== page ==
A home-made poster thanks nurses and doctors for their work calling them "heroes". — AFP/VNA Photo
ROME — Italians were spending their first weekend under lockdown Saturday, with only the odd jogger or dog-walker visible on pavements otherwise emptied in an attempt to contain Europe's worst coronavirus outbreak.
On Saturday evening authorities said 3,497 cases had been recorded in the past 24 hours, bringing the total to 21,157.
The death toll now stands at 1,441, up from 1,266 on Friday.
Since Monday the country has enacted a set of sweeping measures which have left millions virtually confined to their homes and shut down large parts of the economy.
However, Prime Minister Giuseppe Conte insisted on Saturday that "Italy is not stopping" after a marathon all-night meeting with unions and businesses where security procedures were agreed to protect those Italians still going to work.
Italian media report that the government is expected this weekend to announce details of further measures to soften the shock to the economy, including moratoriums on loan payments, extending tax deadlines and making sure self-isolation is covered under sick leave.
The spate of measures curbing almost every aspect of daily life has nonetheless continued.
World-famous car maker Ferrari has announced that it would suspend production for two weeks at two factories in northern Italy due to supply chain problems.
City authorities in Milan and Rome decided as of Saturday to shut enclosed parks and gardens to prevent people gathering at close quarters.
However, larger open spaces such as Rome's 80-hectare Villa Borghese will remain open as long as visitors remain a metre apart, as physical exercise is one of reasons for movement deemed "essential" under the new rules.
Rome's historic centre was once again almost completely deserted on Saturday, with empty buses among the few vehicles on the roads.
The interior ministry said that preliminary figures for Friday showed that more than 157,000 people had been checked by police and that almost 7,000 would be referred to magistrates for not adhering to the restrictions on movement.
The mayor of the southern city of Bari posted a video on his social media channels of himself personally telling the few people in one of the city's parks to go home.
Travel remains greatly reduced, with the last service from Rome's Ciampino airport – a Ryanair flight to Nuremberg – leaving on Friday night before the facility shut to passenger traffic until further notice.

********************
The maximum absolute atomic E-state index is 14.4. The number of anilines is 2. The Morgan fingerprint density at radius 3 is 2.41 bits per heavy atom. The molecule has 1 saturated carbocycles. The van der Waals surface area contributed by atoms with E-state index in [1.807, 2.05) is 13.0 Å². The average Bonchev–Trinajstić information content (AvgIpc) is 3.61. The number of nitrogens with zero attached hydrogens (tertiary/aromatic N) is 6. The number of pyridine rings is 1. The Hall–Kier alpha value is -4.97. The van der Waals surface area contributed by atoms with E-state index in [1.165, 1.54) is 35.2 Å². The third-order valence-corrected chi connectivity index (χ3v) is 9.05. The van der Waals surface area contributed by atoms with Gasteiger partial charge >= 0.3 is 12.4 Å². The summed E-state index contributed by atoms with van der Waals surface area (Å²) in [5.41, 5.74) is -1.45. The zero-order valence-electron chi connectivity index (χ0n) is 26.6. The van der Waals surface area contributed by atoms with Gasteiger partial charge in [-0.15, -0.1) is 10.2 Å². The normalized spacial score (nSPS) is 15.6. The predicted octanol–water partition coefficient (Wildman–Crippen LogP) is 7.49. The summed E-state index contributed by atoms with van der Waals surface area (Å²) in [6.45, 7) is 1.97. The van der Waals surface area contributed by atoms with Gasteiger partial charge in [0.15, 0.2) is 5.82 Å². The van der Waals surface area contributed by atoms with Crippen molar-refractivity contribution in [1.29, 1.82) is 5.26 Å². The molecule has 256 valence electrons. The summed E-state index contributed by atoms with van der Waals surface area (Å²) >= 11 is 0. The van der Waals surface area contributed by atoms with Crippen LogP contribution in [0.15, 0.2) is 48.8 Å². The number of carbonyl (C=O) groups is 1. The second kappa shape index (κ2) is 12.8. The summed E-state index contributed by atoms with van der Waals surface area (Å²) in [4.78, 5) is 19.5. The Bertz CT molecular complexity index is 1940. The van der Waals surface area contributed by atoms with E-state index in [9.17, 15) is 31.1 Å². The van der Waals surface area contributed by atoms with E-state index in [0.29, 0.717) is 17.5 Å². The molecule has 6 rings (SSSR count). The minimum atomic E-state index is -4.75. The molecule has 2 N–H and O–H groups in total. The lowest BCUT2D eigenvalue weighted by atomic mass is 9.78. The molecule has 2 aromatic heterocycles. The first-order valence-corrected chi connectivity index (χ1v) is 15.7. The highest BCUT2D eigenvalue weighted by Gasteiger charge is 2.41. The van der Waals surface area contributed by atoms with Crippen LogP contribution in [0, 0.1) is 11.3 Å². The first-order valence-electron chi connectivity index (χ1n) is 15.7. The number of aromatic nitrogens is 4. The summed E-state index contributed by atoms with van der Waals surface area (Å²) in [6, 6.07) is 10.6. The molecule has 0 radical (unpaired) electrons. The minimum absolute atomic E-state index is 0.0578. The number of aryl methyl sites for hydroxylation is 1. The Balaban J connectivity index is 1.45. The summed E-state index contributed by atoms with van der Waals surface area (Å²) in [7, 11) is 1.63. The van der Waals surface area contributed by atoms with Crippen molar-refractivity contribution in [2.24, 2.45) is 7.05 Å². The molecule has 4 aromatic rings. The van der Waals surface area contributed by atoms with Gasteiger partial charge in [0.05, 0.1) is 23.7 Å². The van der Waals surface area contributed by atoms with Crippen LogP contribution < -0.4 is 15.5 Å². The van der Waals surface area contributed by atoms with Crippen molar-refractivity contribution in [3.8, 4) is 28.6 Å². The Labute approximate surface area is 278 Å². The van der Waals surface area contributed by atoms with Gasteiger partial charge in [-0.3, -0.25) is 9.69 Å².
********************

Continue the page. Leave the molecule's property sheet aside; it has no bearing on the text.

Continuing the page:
The capital's bigger Fiumicino airport is still running but its Terminal 1 will be closed on Tuesday.
A total of 105 delegates will be at play when Democrats vote in rescheduled primaries in Georgia, whose capital Atlanta is pictured here. — AFP/VNA Photo
Georgia has become the second US state to delay its presidential primary election over fears of the novel coronavirus.
The southern state had been scheduled to hold its vote on March 24, but has pushed it back nearly two months, as authorities across the country grapple with whether or not to postpone their states' primary elections.
The move comes just a day after four other states – Florida, Ohio, Illinois and Arizona – said they would go ahead with their votes, which are scheduled for next week.
Louisiana, meanwhile, became the first state to announce a postponement on Friday, when it declared an official disaster and an 11-week postponement of its vote, originally scheduled for April 4.
The delays come amid fears that the coronavirus pandemic could wreak havoc on the Democrats choosing a candidate to challenge President Donald Trump in the November election.
"Events are moving rapidly and my highest priority is protecting the health of our poll workers, their families, and the community at large," Georgia Secretary of State Brad Raffensperger said in a statement announcing the postponement.
The delay was announced with the Democratic race less than halfway through, with only 25 of 57 contests completed so far.
"Our priority is to protect the health and safety of all Georgians and to ensure that as many Georgians as possible have an opportunity to vote," said state Senator Nikema Williams, who is chairwoman of the Democratic Party of Georgia. "Continued in-person voting could compromise both goals."
Voters who have already cast their ballots via early voting will be able to recast their vote in the May 19 primary, she said.
Earlier in the day Georgia Governor Brian Kemp declared a public health emergency, with 66 cases of coronavirus and one death in his state so far.
Meanwhile, France goes to the polls Sunday in nationwide local elections, defying a mounting health crisis caused by the coronavirus outbreak that still risks keeping many voters at home.
President Emmanuel Macron, for whom the two-round polls are a crucial mid-term test, has insisted that the polls to elect mayors and municipal councils must go ahead to assure democratic continuity in the country.
And despite fresh restrictions announced Saturday evening, including the closure of non-essential public places such as cafes, restaurants, cinemas and gyms, the elections will go ahead.
Officials have insisted that voting will take place under the tightest sanitary conditions, despite widespread fear that polling stations are ideal germ-spreading venues and a particular risk for older people.
The president said Thursday that scientists had assured him "there is nothing to prevent the French, even the most vulnerable, from going to the ballot box", provided everyone observes basic infection-prevention rules.
Municipalities have announced various measures to try and keep voters infection-free, including regular disinfection of voting booths, ensuring a safe personal distance between voters waiting in line, and providing sanitising hand gels on entry and exit.
A second round is also due on March 22. — AFP